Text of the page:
How to Stay Safe in the Summer Heat.

How to Stay Safe in the Summer Heat.

By Idries Abdur-Rahman, M.D., FACOG

AND

How to Stay Safe in the Summer Heat.

Laura Miller

Warmer weather brings with it the opportunity to enjoy the outdoors and participate in those outside activities that the colder months prevent. While the warm weather is all good, spending long periods of time outdoors increases the risk for certain summer ailments. Now, you know we have you covered. Let’s talk about some of the more common summertime ailments and how they can be prevented?

 

#1). SUNBURN:

How to Stay Safe in the Summer Heat.

Probably the most ubiquitous summer ailment, sunburns occur when one is over-exposed to the sun and sunscreen is not properly used.  Symptoms of sunburn include intense redness, skin blisters and skin peeling.  In essence, a sunburn is your skin’s response to extreme UV damage and the telltale redness is caused by extra blood in the small vessels of your skin. Many people don’t know that when a sunburn occurs, the genetic material in your skin cells is often irreparably damaged, which can lead to skin cancer.

Sun damage is, however, fairly easy to prevent and proper protection is the key. So, how do you protect your skin?

  • Use sunscreen, at least spf-50
  • If spending time outdoors in the sun, sunscreen should be reapplied every two hours.
  • Even in warm weather, keep skin covered (sunhats, long sleeves, umbrellas)
  • Avoid direct sunlight during the hottest part of the day (12pm-4pm).

 

#2). LYME DISEASE:

How to Stay Safe in the Summer Heat.

Caused by the bite of infected ticks, Lyme disease is common in places with dense vegetation including the forest, riverbanks, and overgrown backyards.  A tick will usually attach itself to the armpits, groin, or head where they may feed for up to 10 days. While most tick bites are harmless, some can transmit Lyme disease.  Symptoms of a tick bite include pain or swelling, a rash, a burning sensation, or blistering.  Symptoms of Lyme disease include a large bull’s eye rash, joint stiffness, headache, nausea, and generalize weakness.

Thankfully Lyme prevention is quite simple:

  • If visiting an area where ticks are common, keep as much skin covered as possible by wearing long sleeves, long pants, shoes, and socks.
  • Avoid walking off of the beaten path by staying on trails, in the center.
  • Use a good tick repellent, easily purchased where mosquito repellant is sold.  Consider treating your skin and clothing with a repellant.
  • Finally, make sure to shower within two hours of being outdoors.

 

#3). HEAT STROKE: 

How to Stay Safe in the Summer Heat.

No matter what you are doing outdoors, if you are not careful, heat stroke can creep up quickly.  Symptoms of heat stroke include confusion, agitation, disorientation, and an absence of sweating. While the body is normally able to control its temperature naturally, through metabolism and sweating, when heat stroke occurs, this normal regulation doesn’t occur.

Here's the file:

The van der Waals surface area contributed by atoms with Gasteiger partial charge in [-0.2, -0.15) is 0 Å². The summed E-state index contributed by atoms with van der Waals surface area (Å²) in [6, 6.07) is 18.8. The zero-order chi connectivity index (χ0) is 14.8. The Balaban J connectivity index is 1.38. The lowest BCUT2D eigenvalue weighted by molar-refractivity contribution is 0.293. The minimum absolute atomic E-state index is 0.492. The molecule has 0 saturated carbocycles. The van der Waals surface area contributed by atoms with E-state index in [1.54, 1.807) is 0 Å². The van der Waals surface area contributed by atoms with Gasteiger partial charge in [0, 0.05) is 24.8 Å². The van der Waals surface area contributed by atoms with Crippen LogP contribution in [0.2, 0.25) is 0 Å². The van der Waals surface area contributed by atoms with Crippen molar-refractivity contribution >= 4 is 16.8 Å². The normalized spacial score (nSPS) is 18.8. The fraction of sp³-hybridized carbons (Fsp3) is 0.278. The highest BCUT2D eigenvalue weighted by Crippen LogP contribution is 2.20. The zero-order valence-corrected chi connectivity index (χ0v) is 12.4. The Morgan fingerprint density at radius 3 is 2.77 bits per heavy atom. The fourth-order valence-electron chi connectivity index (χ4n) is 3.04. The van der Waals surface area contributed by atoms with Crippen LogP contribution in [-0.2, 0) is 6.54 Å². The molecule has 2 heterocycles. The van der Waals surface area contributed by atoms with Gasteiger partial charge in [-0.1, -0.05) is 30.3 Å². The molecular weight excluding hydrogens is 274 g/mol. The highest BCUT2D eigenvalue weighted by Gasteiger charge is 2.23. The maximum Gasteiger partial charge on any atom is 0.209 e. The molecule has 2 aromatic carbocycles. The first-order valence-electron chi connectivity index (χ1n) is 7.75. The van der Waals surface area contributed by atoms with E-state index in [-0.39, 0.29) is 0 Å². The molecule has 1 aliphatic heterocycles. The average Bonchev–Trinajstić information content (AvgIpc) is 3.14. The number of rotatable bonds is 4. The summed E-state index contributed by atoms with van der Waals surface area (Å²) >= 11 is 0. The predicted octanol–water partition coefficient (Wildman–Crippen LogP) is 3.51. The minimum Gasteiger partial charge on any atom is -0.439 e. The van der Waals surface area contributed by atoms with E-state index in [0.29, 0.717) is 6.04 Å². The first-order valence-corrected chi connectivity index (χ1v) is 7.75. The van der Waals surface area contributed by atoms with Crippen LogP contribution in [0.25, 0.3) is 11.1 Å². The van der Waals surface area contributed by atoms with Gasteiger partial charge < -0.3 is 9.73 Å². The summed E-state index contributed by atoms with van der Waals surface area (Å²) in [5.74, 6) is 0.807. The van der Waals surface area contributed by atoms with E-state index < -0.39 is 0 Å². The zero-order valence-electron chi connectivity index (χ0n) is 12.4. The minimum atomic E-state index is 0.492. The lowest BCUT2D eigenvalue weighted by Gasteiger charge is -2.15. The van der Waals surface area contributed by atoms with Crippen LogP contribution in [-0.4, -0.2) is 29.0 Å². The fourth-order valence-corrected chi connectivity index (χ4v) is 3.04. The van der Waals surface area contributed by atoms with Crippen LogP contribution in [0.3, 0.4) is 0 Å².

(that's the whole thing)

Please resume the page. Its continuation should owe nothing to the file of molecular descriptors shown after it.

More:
Fortunately, heat stroke prevention is simple:

  • Staying properly hydrated by drinking a minimum of 80 oz of water daily.
  • Avoid strenuous physical activity on extreme heat days.
  • Avoid alcohol and caffeine when outdoors.
  • Take frequent breaks to allow your body to rest and recoup.

 

4). FOOD POISONING:

How to Stay Safe in the Summer Heat.

Summer is the season of picnics and outdoor parties, and that means it’s also the season of foodborne illness.  The most common, food poisoning, affects 48 million people each year, according to the CDC.  Contamination from bacteria, viruses, and parasites (or their toxins) is the main way that people get sick. Contamination can occur at any point during food production or if food is not stored, handled, or cooked properly.

There are ways to avoid food poisoning, however:

  • When cooking at home, wash your hands, utensils, and food surfaces often.
  • Keep raw foods and ready to eat foods separated.
  • Make sure foods are cooked to correct temperatures, and be sure to thaw, chill, and heat foods properly.
  • If a served food needs to stay at a certain temperature, take every precaution to ensure that it stays at that temperature.  And when in doubt, avoid.

 

5). WATERBORNE DISEASES:

How to Stay Safe in the Summer Heat.

Whether it’s a beach trip, a drive to the lake, or a quick dip in the pond behind your house, a quick way to escape the oppressive summer heat is a nice swim.  However, there are certain waterborne diseases that appear only during the summer, in swimming pools, freshwater bodies and in stagnant water that roasts in the sun.

Prevention of waterborne illness can be done effectively including:

  • Never swallow the water (pool or natural body of water).
  • Shower before and after swimming.
  • Do not swim after it has rained, as rain can wash contaminated items into the water.
  • Don’t swim at locations where discharge pipes can be seen.
  • Avoid swimming altogether if you see a blue-green algal bloom.
  • While some bacteria can resist even the most chlorinated of pools, frequent cleaning as well as keeping pets out of pools can go a long way in preventing issues.

 

Summer may be the best time of the year, but dangers potentially lurk around every corner. Educate yourself and those you love on what those are and how to prevent them, and you can all enjoy a magical summer.